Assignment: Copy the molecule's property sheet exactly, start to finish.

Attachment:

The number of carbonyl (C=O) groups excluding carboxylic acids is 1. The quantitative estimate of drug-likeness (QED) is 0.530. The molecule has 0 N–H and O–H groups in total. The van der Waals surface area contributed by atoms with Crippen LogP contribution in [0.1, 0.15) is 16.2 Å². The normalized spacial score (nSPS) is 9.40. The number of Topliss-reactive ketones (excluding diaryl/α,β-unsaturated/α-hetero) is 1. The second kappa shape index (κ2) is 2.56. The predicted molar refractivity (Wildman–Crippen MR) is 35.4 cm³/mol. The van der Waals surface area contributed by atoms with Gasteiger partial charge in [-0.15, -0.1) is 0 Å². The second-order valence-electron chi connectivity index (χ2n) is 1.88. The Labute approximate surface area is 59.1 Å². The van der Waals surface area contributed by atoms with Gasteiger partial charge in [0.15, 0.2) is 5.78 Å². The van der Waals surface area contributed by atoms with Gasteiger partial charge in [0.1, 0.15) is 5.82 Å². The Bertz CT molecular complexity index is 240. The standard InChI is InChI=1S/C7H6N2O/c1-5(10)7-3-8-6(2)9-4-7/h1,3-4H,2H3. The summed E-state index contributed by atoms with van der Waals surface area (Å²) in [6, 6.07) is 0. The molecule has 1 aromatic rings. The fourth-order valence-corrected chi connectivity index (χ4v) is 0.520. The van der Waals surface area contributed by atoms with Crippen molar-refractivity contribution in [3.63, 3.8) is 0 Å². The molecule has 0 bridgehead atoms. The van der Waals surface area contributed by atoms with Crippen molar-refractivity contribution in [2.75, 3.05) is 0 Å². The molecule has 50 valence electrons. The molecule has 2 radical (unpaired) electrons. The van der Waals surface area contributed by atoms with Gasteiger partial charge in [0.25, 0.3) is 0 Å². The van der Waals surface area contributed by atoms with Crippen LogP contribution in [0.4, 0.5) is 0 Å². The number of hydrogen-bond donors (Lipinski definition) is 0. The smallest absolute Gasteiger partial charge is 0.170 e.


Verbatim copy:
The number of carbonyl (C=O) groups excluding carboxylic acids is 1. The quantitative estimate of drug-likeness (QED) is 0.530. The molecule has 0 N–H and O–H groups in total. The van der Waals surface area contributed by atoms with Crippen LogP contribution in [0.1, 0.15) is 16.2 Å². The normalized spacial score (nSPS) is 9.40. The number of Topliss-reactive ketones (excluding diaryl/α,β-unsaturated/α-hetero) is 1. The second kappa shape index (κ2) is 2.56. The predicted molar refractivity (Wildman–Crippen MR) is 35.4 cm³/mol. The van der Waals surface area contributed by atoms with Gasteiger partial charge in [-0.15, -0.1) is 0 Å². The second-order valence-electron chi connectivity index (χ2n) is 1.88. The Labute approximate surface area is 59.1 Å². The van der Waals surface area contributed by atoms with Gasteiger partial charge in [0.15, 0.2) is 5.78 Å². The van der Waals surface area contributed by atoms with Gasteiger partial charge in [0.1, 0.15) is 5.82 Å². The Bertz CT molecular complexity index is 240. The standard InChI is InChI=1S/C7H6N2O/c1-5(10)7-3-8-6(2)9-4-7/h1,3-4H,2H3. The summed E-state index contributed by atoms with van der Waals surface area (Å²) in [6, 6.07) is 0. The molecule has 1 aromatic rings. The fourth-order valence-corrected chi connectivity index (χ4v) is 0.520. The van der Waals surface area contributed by atoms with Crippen molar-refractivity contribution in [3.63, 3.8) is 0 Å². The molecule has 0 bridgehead atoms. The van der Waals surface area contributed by atoms with Crippen molar-refractivity contribution in [2.75, 3.05) is 0 Å². The molecule has 50 valence electrons. The molecule has 2 radical (unpaired) electrons. The van der Waals surface area contributed by atoms with Gasteiger partial charge in [0.25, 0.3) is 0 Å². The van der Waals surface area contributed by atoms with Crippen LogP contribution in [0.4, 0.5) is 0 Å². The number of hydrogen-bond donors (Lipinski definition) is 0. The smallest absolute Gasteiger partial charge is 0.170 e.